COLORADO SPRINGS — The announcement made in the final days of the Trump administration to move U.S. Space Command from Colorado to Alabama has led to Colorado elected officials calling for investigations and changes.
Among the arguments to move the headquarters is national security, which can include a wide range of issues.
Something Retired General Ralph "Ed" Eberhart knows all too well, he served as the final commander of U.S. Space Command before it dissolved in 2002. Space Command returned in August of 2019 along with U.S. Space Force.
"At that time it was different obviously than it is now," Eberhart said, "we can no longer assume that a war won't begin in or be prosecuted to some degree in space."
As Space becomes more of a point of conversation in Washington and beyond, the announcement of moving the headquarters is something Eberhart says should be looked over again.
"When you talk about national security you don't just talk about military operations, it's much broader than that," Eberhart said.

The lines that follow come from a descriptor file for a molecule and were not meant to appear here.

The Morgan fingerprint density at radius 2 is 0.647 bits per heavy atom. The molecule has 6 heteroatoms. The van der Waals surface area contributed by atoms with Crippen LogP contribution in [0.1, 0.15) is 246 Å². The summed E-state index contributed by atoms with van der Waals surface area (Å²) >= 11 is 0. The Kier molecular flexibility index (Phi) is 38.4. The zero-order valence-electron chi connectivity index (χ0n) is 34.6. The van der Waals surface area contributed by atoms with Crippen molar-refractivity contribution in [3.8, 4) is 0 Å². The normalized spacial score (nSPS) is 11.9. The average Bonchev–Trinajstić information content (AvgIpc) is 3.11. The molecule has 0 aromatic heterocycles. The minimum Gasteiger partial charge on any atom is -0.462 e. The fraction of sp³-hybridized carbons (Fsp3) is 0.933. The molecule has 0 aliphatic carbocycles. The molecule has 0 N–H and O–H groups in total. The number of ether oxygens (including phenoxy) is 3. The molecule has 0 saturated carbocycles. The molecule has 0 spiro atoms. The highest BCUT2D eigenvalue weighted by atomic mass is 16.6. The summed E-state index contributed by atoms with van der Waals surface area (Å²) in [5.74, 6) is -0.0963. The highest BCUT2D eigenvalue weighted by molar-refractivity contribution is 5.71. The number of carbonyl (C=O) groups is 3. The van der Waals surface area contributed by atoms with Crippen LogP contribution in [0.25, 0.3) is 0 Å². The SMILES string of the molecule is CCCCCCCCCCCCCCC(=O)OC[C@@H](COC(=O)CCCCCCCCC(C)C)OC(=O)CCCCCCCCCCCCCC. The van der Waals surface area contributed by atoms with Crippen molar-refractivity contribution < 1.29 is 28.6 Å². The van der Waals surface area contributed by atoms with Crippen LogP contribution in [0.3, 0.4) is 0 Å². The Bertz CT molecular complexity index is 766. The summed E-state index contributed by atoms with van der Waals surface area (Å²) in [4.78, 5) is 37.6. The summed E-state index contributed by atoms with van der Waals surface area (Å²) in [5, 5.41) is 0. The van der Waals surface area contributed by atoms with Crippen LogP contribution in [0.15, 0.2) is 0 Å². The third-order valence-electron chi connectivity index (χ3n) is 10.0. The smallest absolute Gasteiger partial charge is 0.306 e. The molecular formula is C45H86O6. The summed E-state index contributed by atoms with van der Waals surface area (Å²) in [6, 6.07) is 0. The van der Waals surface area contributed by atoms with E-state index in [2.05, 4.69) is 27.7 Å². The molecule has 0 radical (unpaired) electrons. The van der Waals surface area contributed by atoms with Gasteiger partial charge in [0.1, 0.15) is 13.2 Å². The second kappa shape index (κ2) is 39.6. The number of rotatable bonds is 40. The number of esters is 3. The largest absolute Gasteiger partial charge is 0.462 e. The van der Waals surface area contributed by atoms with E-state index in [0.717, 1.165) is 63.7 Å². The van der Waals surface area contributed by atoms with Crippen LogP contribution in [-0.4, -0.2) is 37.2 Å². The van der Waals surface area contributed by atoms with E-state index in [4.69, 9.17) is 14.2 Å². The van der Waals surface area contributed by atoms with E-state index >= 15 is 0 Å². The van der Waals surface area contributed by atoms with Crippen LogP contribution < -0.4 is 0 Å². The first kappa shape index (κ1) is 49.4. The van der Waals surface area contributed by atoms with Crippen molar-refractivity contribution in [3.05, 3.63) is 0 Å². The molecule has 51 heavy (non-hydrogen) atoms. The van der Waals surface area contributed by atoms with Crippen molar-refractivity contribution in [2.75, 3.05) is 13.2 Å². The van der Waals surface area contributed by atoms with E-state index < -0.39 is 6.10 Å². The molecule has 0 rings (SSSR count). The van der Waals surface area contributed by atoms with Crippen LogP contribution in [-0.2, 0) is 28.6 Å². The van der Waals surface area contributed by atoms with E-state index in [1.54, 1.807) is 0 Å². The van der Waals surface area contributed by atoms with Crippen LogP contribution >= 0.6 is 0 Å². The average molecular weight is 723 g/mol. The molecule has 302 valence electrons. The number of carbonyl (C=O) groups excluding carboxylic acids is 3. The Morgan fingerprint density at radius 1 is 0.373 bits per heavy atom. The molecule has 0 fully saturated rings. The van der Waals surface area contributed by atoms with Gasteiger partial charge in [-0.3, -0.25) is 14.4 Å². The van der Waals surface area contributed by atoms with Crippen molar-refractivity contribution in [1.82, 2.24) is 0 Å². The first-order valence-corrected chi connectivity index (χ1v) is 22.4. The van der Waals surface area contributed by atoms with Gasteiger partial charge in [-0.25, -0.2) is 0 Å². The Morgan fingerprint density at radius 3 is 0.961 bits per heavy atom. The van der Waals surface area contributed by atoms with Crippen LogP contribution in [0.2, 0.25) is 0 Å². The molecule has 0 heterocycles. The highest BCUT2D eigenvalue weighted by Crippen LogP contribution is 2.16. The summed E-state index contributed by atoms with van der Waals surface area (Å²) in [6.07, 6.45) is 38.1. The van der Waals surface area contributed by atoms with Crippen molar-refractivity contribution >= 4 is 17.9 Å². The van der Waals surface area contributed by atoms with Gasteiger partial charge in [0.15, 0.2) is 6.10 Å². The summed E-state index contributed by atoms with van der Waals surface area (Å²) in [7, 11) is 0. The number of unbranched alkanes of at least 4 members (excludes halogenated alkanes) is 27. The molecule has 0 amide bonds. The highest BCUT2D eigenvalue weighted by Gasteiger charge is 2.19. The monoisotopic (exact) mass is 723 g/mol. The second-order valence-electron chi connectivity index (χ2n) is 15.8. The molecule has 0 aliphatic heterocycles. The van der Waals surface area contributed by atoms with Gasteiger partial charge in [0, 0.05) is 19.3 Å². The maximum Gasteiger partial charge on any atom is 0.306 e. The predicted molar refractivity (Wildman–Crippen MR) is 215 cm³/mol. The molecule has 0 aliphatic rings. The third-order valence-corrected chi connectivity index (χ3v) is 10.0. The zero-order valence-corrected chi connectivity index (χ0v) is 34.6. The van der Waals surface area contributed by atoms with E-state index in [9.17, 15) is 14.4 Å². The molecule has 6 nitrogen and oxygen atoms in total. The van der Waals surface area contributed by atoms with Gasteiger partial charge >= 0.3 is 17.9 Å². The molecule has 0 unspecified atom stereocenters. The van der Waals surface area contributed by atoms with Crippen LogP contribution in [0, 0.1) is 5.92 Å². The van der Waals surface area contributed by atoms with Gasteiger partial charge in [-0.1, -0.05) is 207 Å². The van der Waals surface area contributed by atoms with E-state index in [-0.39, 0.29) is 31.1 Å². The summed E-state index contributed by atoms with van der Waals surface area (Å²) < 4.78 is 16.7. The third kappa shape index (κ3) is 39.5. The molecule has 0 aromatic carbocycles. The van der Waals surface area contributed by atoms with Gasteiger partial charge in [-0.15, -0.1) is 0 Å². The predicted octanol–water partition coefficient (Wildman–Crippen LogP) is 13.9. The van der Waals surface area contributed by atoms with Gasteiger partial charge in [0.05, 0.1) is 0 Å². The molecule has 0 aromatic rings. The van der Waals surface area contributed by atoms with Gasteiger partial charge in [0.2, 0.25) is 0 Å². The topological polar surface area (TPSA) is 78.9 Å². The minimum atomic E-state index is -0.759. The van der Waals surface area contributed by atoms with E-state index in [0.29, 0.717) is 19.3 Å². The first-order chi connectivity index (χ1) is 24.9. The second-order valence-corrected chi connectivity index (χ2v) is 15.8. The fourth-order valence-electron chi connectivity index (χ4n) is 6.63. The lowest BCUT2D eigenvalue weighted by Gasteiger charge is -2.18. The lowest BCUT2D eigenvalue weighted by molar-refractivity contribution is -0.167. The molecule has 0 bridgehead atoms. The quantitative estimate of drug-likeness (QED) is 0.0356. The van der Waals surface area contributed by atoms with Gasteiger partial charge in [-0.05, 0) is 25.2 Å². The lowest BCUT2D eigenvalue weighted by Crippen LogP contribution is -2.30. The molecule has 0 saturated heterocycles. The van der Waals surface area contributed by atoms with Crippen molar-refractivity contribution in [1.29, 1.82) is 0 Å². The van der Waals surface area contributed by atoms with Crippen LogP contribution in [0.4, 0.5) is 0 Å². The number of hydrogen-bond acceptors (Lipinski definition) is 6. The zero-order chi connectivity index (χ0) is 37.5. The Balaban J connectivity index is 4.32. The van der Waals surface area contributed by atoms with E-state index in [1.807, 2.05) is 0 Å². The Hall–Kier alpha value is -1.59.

One aspect of national security when it comes to Space Command- the economy, Eberhart says a move would play a role in that. He believes it's in the best interest to keep U.S. Space Command in Colorado.
Colorado Springs has a long history of being home to U.S. Space Command, one aspect Eberhart says should play a part in the decision.
"I do think it's a mistake to move it it's in our genes, it's in our blood- I like to think that possession is 9/10ths of the law," Eberhart said, "I do think it's important that we try to re-compete this."
With all of the conversations surrounding the move, Eberhart says he doesn't think disparaging other locations is the answer.
"The amount of time and energy and money that will be spent that could otherwise be spent obviously just continuing on the vector and the trajectory we're on now- it would be better spent. Why go build another building?," Eberhart said.